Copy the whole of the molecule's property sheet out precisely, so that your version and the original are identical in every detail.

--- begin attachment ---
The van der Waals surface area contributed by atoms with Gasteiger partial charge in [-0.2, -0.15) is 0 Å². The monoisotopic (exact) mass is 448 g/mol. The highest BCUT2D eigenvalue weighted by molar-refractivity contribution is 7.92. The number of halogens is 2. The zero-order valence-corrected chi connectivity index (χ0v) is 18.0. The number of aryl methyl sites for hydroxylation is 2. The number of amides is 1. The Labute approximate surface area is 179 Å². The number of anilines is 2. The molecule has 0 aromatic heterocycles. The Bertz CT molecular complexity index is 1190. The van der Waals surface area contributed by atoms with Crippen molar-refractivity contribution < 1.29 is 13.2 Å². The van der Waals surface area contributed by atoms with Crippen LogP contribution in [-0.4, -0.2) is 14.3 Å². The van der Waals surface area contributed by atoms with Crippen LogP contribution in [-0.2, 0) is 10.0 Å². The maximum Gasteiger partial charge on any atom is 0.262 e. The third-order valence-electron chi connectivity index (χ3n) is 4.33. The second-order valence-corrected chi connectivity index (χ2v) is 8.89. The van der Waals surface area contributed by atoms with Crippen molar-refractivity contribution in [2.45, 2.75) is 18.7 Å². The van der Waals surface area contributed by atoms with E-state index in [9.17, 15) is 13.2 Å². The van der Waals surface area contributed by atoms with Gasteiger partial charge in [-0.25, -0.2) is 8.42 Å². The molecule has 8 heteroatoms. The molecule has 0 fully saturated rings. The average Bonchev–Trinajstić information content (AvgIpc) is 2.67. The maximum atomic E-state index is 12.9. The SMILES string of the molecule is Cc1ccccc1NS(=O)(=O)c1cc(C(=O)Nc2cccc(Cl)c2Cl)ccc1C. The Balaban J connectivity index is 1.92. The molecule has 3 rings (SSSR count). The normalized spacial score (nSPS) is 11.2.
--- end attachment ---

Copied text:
The van der Waals surface area contributed by atoms with Gasteiger partial charge in [-0.2, -0.15) is 0 Å². The monoisotopic (exact) mass is 448 g/mol. The highest BCUT2D eigenvalue weighted by molar-refractivity contribution is 7.92. The number of halogens is 2. The zero-order valence-corrected chi connectivity index (χ0v) is 18.0. The number of aryl methyl sites for hydroxylation is 2. The number of amides is 1. The Labute approximate surface area is 179 Å². The number of anilines is 2. The molecule has 0 aromatic heterocycles. The Bertz CT molecular complexity index is 1190. The van der Waals surface area contributed by atoms with Crippen molar-refractivity contribution < 1.29 is 13.2 Å². The van der Waals surface area contributed by atoms with Crippen LogP contribution in [-0.4, -0.2) is 14.3 Å². The van der Waals surface area contributed by atoms with Crippen LogP contribution in [-0.2, 0) is 10.0 Å². The maximum Gasteiger partial charge on any atom is 0.262 e. The third-order valence-electron chi connectivity index (χ3n) is 4.33. The second-order valence-corrected chi connectivity index (χ2v) is 8.89. The van der Waals surface area contributed by atoms with Crippen molar-refractivity contribution in [2.45, 2.75) is 18.7 Å². The van der Waals surface area contributed by atoms with E-state index in [9.17, 15) is 13.2 Å². The van der Waals surface area contributed by atoms with Gasteiger partial charge in [-0.25, -0.2) is 8.42 Å². The molecule has 8 heteroatoms. The molecule has 0 fully saturated rings. The average Bonchev–Trinajstić information content (AvgIpc) is 2.67. The maximum atomic E-state index is 12.9. The SMILES string of the molecule is Cc1ccccc1NS(=O)(=O)c1cc(C(=O)Nc2cccc(Cl)c2Cl)ccc1C. The Balaban J connectivity index is 1.92. The molecule has 3 rings (SSSR count). The normalized spacial score (nSPS) is 11.2.